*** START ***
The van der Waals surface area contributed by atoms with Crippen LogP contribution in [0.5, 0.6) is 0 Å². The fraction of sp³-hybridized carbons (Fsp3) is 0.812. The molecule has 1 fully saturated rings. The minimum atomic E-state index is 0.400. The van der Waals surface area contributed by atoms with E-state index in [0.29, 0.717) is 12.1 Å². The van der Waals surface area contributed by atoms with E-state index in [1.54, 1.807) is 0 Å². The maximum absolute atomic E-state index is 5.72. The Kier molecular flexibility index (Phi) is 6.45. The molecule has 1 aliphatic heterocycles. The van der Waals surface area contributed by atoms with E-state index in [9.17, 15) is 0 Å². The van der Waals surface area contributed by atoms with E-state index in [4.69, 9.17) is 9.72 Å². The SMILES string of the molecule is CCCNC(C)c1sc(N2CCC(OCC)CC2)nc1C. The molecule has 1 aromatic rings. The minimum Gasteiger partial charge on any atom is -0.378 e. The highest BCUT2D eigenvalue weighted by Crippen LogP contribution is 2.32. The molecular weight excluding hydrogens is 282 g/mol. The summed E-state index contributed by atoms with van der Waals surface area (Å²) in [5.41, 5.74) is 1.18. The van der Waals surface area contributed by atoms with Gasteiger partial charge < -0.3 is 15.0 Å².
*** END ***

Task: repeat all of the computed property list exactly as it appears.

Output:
The van der Waals surface area contributed by atoms with Crippen LogP contribution in [0.5, 0.6) is 0 Å². The fraction of sp³-hybridized carbons (Fsp3) is 0.812. The molecule has 1 fully saturated rings. The minimum atomic E-state index is 0.400. The van der Waals surface area contributed by atoms with E-state index in [0.29, 0.717) is 12.1 Å². The van der Waals surface area contributed by atoms with E-state index in [1.54, 1.807) is 0 Å². The maximum absolute atomic E-state index is 5.72. The Kier molecular flexibility index (Phi) is 6.45. The molecule has 1 aliphatic heterocycles. The van der Waals surface area contributed by atoms with E-state index in [9.17, 15) is 0 Å². The van der Waals surface area contributed by atoms with E-state index in [4.69, 9.17) is 9.72 Å². The SMILES string of the molecule is CCCNC(C)c1sc(N2CCC(OCC)CC2)nc1C. The molecule has 1 aromatic rings. The minimum Gasteiger partial charge on any atom is -0.378 e. The highest BCUT2D eigenvalue weighted by Crippen LogP contribution is 2.32. The molecular weight excluding hydrogens is 282 g/mol. The summed E-state index contributed by atoms with van der Waals surface area (Å²) in [5.41, 5.74) is 1.18. The van der Waals surface area contributed by atoms with Gasteiger partial charge < -0.3 is 15.0 Å².